Ukrainian schoolteacher turned spy, turned prisoner
Fox News correspondent Mike Tobin talks with teacher held captive by Russian army after giving intel to Ukrainian soldiers. (FOX, Ukrainian Military, Andriy Yermak/Facebook)
BROVARY, Ukraine—Victoria Andrusha had never been part of the armed forces of Ukraine. But she was willing to do anything to help her country. While many decided to flee after Russia’s invasion, the Kyiv teacher went back to her home in Chernihiv.
She didn’t sit idly by. While her country was being invaded she took one of the ultimate risks, providing her friends with the location of Russia positions and the direction of supplies and vehicles. The danger was not hypothetical. At the end of March she was discovered and taken prisoner by Russian troops. She is one of the roughly 15,000 civilians who have been held hostage by Russia, according to the Ukrainian government.
“They inspected the house and began to ask who, where, and with whom (we) talked, and on the same day they took me away with the words ‘Take warm clothes, you are coming with us,'” she said through an interpreter.
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Victoria Andrusha spent time in a Russian prison for working as a “spotter” for Ukraine. (Screenshot: Fox News.)
It was part of a five-month hostage situation. Victoria was initially taken to a prison just north of her hometown in Chernihiv, where she remembered being treated decently by her captors. But a few days later, she was moved to a tent camp in Russia, where her captors assaulted and humiliated her.
She said her captors beat her feet with rubber batons and used an electric stun gun on her. “They used it in different parts on the body because it does not leave any marks immediately: palms, back, and on the muscular parts of the body. At the same time, they forced me to sing their anthem.”
The Russians called her a “spotter,” a term used to describe someone who reports the positions of the invading forces. Psychological threats became part of the ritual. Day after day Russian special forces, along with others, would come into her cell threatening her with rape and mutilation. At one point she remembers being locked inside a metal closet, where a soldier threw a small piece of burning paper and threatened to incinerate her in an instant.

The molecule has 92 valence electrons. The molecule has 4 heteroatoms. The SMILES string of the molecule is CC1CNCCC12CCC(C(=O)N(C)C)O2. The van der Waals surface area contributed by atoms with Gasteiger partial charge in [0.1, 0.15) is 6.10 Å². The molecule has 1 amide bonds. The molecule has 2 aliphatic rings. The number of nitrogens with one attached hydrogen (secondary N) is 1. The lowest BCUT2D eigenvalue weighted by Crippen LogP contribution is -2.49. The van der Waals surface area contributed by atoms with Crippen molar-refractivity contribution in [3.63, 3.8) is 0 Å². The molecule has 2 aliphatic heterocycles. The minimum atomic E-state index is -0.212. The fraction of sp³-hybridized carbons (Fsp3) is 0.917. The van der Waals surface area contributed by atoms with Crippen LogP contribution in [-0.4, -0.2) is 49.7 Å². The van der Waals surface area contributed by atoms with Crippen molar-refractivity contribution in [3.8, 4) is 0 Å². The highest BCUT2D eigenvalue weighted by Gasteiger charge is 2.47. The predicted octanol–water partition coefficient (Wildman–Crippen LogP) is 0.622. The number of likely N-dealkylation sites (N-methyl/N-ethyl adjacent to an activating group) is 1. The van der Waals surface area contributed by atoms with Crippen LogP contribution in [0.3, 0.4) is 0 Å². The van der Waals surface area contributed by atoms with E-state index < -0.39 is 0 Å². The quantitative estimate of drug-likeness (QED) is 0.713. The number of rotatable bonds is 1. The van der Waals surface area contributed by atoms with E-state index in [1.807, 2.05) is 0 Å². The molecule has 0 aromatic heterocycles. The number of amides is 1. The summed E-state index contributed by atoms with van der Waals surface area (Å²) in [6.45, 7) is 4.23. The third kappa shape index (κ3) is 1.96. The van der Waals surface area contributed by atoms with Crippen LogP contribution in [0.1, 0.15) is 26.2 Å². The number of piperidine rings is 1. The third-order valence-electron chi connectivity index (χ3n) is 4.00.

Despite this, Victoria managed to somehow keep seeing light at the end of the tunnel.
“I understood that I needed to return home, and the following phrase echoed in my head: ‘Return home as a person, not a vegetable.’”
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Victoria Andrusha is welcomed home following her capture and torture by Russian forces. (Facebook/Andriy Yermak)
During her time in captivity Victoria never knew either what to believe of her captors or what was happening in her home. She didn’t know that Ukraine was now winning the war and that they had retaken Chernihiv, that her large family was now living in freedom, or that the country was finding a way to get her home.
One day at the end of September, a group was being moved to another camp but within a day they suddenly realized they were coming closer to the Belarusian border. The next day, her long nightmare was over.
The ordeal has changed her forever but has not prevented her from continuing on. She is now back in Kyiv, teaching math problems to her young students, not becoming “a vegetable.” Reflecting back on her time held captive, she doesn’t harbor resentment toward her kidnappers, but instead feels empathy.
“Everything is twisted there, I don’t know, it’s not that you need to change them, you don’t need to eradicate something, they just need to get the right information.” She added, “These people are zombified, that is, they have absolutely no overall picture of the situation that is happening around them”
A Ukrainian flag waves in a heavily damaged residential area in the village of Dolyna in Donetsk Oblast, Ukraine, after the withdrawal of Russian troops on Sept. 24. (Metin Aktas/Anadolu Agency via Getty Images)
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The trauma is something she is still working on with therapists and a psychologist, but even knowing what was to come, she has no hesitation about what she would do.
“When I was doing all of this, I didn’t fully realize what the consequences could be, but if I had known that this could happen, I would have done it anyway. You can’t just give up. If you see that something is wrong in your country, in your home, it is your home. Why should we just give up and wait for something?! No, everyone should do their best to help in some way.”
James Levinson is a national field producer for Fox News based in Washington, D.C. Follow him on Twitter @james_levinson. Tips can be sent to [email protected]